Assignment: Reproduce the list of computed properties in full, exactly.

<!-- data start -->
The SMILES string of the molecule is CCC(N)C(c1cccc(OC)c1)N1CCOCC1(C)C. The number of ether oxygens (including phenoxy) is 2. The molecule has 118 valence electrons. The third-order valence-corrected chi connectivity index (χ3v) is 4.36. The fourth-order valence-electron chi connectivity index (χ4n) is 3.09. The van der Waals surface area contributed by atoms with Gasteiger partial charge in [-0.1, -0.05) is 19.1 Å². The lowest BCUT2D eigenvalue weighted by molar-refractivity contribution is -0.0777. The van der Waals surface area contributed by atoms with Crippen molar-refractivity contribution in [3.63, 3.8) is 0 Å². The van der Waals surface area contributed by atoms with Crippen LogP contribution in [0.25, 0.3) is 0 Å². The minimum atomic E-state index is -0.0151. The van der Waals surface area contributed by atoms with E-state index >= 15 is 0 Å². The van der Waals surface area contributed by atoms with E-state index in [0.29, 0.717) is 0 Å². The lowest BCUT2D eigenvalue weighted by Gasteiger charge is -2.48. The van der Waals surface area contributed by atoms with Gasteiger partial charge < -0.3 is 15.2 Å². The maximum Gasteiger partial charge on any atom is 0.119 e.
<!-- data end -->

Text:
The SMILES string of the molecule is CCC(N)C(c1cccc(OC)c1)N1CCOCC1(C)C. The number of ether oxygens (including phenoxy) is 2. The molecule has 118 valence electrons. The third-order valence-corrected chi connectivity index (χ3v) is 4.36. The fourth-order valence-electron chi connectivity index (χ4n) is 3.09. The van der Waals surface area contributed by atoms with Gasteiger partial charge in [-0.1, -0.05) is 19.1 Å². The lowest BCUT2D eigenvalue weighted by molar-refractivity contribution is -0.0777. The van der Waals surface area contributed by atoms with Crippen molar-refractivity contribution in [3.63, 3.8) is 0 Å². The van der Waals surface area contributed by atoms with Crippen LogP contribution in [0.25, 0.3) is 0 Å². The minimum atomic E-state index is -0.0151. The van der Waals surface area contributed by atoms with E-state index >= 15 is 0 Å². The van der Waals surface area contributed by atoms with E-state index in [0.29, 0.717) is 0 Å². The lowest BCUT2D eigenvalue weighted by Gasteiger charge is -2.48. The van der Waals surface area contributed by atoms with Gasteiger partial charge < -0.3 is 15.2 Å². The maximum Gasteiger partial charge on any atom is 0.119 e.